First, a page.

Should There Be A New Business Model For Photographers?

by Christopher Paul on January 4, 2013

Yesterday, Glenn Fleishman and I had a few tweets back and forth on watermarking photos. He had tweeted a link to an app that made watermarking images on the iPhone easy. It’s a neat app and if you need that sort of thing, I guess it’s something you’d want to buy (though I think it’s free for a limited time).

But my point to Glenn is that watermarks don’t work and actually make me not want to use a photographer. First, they’re distracting. They make my eye move from the feeling towards a rather cold, business-like message. Any emotion evoked is quickly removed or altered after seeing it. The artistry is lost. Second, they don’t always prevent theft or non-payment – which he argued watermarks do. I don’t agree. Watermarks can be cut out unless their in the center of the image – and it might not be the focal point that a thief is looking to pass on as their own or without credit. And if they’re on the sides, they can be cropped without much damage to the image at all. So credit can be removed easily. And likewise, a watermark doesn’t equal payment; an artist isn’t going to get paid for an image simply because their name and copyright notice is on there. The music and movie industry has been battling that for over a decade. Without protracting the discussion over Twitter, I was trying to get him to see the analogy between the digital distribution of photos to the war over piracy the studios claim are taking away their profits (despite evidence to the contrary). I felt there has to be a way for artists to make money but we might not know what that is yet.

He explained there is no way to police the use of images on the internet. I suppose that’s true. Music signatures don’t change much even with different ripping techniques, resampling, or compression technology. Image compression, from what I’ve read, is different; it changes every time it’s saved. I guess it’s also harder to scan every image everywhere. Google seems to do a good job but what do I know. He also argued that without the use of watermarks, photographers couldn’t make money. I don’t really think he meant it so literally but his point is well taken. If someone steals your work and passes it off as their own, it’s going to be hard to get paying customers. Worse, any payments made might go to the wrong person. And, if no one knows who really took the picture, I suppose it’s harder to market yourself.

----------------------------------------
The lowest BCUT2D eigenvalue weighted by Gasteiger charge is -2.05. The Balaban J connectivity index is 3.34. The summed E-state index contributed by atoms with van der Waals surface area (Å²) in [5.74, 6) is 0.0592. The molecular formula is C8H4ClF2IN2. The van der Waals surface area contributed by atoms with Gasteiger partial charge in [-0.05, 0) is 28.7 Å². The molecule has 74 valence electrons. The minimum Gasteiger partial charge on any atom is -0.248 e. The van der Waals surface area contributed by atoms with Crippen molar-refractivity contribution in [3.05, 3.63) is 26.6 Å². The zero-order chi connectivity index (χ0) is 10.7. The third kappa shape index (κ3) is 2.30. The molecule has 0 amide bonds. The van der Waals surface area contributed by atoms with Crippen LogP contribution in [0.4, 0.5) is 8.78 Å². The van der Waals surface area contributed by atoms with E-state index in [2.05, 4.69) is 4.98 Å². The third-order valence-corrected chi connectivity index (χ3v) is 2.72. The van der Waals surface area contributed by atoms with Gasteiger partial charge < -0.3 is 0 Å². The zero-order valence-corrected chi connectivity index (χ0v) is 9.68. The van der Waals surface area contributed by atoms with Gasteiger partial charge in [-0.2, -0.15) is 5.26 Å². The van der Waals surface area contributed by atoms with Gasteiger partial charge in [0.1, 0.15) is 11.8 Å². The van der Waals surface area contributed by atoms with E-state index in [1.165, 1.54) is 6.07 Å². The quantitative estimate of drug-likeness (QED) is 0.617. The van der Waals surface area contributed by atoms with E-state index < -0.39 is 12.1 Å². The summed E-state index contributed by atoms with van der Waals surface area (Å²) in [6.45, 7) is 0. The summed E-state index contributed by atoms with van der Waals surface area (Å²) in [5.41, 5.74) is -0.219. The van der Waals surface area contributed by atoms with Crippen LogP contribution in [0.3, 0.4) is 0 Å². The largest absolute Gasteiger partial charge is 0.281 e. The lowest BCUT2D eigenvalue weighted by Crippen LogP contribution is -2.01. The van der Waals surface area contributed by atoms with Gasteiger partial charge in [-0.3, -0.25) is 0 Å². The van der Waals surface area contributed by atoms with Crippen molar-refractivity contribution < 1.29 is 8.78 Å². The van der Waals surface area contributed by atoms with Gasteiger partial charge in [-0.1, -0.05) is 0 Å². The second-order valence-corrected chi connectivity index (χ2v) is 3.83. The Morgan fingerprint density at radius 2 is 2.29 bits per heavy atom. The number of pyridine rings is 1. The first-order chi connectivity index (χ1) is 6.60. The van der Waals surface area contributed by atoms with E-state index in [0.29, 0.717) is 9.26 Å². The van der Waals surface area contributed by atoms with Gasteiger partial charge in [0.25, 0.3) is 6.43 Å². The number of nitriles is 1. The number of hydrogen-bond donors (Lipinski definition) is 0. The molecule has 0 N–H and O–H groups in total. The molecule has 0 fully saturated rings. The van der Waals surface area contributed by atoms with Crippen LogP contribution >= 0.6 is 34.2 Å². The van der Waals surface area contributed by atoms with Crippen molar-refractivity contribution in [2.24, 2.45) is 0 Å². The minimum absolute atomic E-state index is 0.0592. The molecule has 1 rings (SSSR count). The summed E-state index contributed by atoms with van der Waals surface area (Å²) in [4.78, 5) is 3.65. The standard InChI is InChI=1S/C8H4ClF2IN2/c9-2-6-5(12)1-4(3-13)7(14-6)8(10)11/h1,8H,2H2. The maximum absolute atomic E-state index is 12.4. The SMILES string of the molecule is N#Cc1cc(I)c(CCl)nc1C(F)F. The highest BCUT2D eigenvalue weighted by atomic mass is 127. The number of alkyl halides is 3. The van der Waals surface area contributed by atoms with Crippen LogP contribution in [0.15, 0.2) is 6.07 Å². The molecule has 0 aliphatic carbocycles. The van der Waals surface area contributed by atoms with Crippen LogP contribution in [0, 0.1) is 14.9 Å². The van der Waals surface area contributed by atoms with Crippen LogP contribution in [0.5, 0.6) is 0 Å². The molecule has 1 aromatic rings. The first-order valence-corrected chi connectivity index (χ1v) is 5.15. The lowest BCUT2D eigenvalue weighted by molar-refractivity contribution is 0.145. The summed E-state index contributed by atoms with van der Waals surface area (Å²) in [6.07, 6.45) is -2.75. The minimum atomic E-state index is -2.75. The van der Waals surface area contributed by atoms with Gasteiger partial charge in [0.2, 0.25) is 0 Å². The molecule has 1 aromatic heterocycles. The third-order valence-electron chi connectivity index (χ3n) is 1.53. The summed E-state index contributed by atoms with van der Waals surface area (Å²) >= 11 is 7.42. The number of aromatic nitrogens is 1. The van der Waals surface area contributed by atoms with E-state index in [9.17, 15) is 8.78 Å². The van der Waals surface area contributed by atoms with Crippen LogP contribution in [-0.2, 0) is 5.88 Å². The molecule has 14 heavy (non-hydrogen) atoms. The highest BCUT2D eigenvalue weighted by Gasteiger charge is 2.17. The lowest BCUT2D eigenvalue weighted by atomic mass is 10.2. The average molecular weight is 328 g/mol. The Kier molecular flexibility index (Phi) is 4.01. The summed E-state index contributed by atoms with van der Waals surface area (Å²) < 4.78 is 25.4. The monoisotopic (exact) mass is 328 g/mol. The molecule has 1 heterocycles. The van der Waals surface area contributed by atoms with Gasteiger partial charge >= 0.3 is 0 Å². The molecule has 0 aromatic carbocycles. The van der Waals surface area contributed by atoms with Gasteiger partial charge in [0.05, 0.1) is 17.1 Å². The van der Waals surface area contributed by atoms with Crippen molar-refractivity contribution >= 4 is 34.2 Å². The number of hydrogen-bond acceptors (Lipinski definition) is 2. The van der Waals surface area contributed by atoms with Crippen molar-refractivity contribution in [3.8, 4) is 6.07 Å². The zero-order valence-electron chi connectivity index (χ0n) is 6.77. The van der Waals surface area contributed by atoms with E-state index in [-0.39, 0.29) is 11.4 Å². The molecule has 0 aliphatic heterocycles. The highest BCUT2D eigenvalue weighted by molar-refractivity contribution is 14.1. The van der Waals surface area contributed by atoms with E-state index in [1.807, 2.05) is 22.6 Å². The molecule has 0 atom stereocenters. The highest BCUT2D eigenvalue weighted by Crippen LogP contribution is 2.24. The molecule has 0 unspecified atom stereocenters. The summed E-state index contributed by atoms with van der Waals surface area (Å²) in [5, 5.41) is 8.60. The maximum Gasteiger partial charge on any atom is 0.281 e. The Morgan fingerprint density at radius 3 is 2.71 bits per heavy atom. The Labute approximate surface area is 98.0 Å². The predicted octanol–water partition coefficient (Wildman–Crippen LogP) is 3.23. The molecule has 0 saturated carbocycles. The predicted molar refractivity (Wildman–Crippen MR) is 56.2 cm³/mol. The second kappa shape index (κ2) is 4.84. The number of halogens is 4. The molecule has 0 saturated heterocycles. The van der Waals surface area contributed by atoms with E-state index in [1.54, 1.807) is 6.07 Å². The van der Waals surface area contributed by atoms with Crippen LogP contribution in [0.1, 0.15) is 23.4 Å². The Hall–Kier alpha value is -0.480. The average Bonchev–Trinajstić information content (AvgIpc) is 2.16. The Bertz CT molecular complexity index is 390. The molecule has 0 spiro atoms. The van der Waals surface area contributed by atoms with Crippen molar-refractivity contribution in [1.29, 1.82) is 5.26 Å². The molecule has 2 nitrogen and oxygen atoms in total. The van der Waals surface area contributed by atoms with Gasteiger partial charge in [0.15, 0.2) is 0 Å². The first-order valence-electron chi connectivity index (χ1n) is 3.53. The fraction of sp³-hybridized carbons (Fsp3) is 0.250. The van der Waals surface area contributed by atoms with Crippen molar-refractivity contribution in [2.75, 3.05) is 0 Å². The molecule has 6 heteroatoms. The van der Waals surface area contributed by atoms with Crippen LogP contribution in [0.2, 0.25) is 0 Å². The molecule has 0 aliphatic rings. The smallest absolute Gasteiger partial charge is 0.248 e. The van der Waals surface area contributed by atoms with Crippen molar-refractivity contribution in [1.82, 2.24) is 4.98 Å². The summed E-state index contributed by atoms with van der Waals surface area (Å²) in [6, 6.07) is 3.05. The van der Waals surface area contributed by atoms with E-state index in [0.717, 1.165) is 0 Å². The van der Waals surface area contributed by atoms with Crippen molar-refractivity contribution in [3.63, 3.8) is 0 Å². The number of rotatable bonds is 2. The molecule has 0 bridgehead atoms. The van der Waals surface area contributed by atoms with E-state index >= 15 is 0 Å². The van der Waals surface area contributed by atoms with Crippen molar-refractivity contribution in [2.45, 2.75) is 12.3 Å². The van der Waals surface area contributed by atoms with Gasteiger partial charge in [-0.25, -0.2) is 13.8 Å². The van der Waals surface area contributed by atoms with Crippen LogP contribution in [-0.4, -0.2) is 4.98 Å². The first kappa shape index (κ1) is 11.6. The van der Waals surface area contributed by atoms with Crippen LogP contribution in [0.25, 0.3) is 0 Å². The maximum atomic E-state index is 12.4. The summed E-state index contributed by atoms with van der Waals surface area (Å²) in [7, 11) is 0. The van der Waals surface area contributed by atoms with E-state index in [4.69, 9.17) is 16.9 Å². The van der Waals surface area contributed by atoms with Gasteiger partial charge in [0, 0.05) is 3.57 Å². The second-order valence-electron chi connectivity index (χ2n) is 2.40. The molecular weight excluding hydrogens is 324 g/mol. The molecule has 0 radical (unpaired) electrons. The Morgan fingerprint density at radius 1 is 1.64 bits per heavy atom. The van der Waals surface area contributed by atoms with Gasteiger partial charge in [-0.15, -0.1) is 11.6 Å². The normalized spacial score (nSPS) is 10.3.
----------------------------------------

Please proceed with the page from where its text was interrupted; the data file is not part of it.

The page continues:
He seemed to be in agreement with my understanding of watermarking as a tool which he pointed out isn’t right for every situation, everywhere, and for everyone. It isn’t. Some people feel its needed, others don’t. For me, those that don’t get a better reaction from me and are more likely to get my business. One thing he did say that I thought was wrong was how it’s not used in “final” copies. Over Twitter, this is hard to define so all I said in response is that I see it in final images all the time from photographers. It’s more common than he made it seem to be.

But the point of this backdrop isn’t to re-question Glenn – who is one of my favorite writers on the internet (and the editor of the only Magazine I subscribe to, The Magazine) – here. It’s really to ask if there is a way we can police the internet for infringing users without watermarks. Is there a DRM like solution for images? I hate DRM and it doesn’t prevent piracy at all in other media so it won’t be the solution to this real problem photographers face. Is there a way to scan images – pixel by pixel to see if it’s similar to others? And how do screen captures change this search?

But is there a totally different business model that we’re overlooking?

Reading TechDirt has me thinking there is – and we just don’t know it yet. That site often talks about how music and movie piracy isn’t going away and that the producers have to come up with new ways to earn money. They often cite how digital distribution reduces production costs (no CD stamping), marketing (file sharing), and delivery (through iTunes or digital delivery of films to movie theaters). Mike Masnick always tries to point out there are ways to use the infinite to make money off the finite like concert sales, limited edition posters, signed CDs & LPs (which are coming back in style), producer credit for backing a project (the possibilities are almost endless). I see my discussion with Glenn the same way. Can photographers get their craft out without a visual DRM like watermarking and make money in other ways?

What about using Adobe Flash to display images? What about invisible layers on top of jpegs to prevent easy copying; Flickr does this. Or what does it matter? Why can’t you just plaster a few images out there to as many sites as you can to get your name out making it harder for someone to pass off those images as their own? Then, sell your services for an expose or studio session? Sell your processing techniques for other people’s images or do something to produce limited, value add, items – prints is an obvious one; give digital ones for free and offer prints. Control the DPI on the images to be crappy for print so those you do give away are of limited use. Email the 300 DPI images to the people who pay for your craft. I don’t know enough about the industry to know if any of these ideas work but there has to be a better way.

I fully understand the artist needs to be paid. People shouldn’t steal their work no matter what their reasons are – impersonation or cheapness. It’s wrong and it should be stopped when possible. I wish I had the talents to think of a solution to a very real problem that Glenn makes abundantly clear. But I don’t think watermarking is the way to go.

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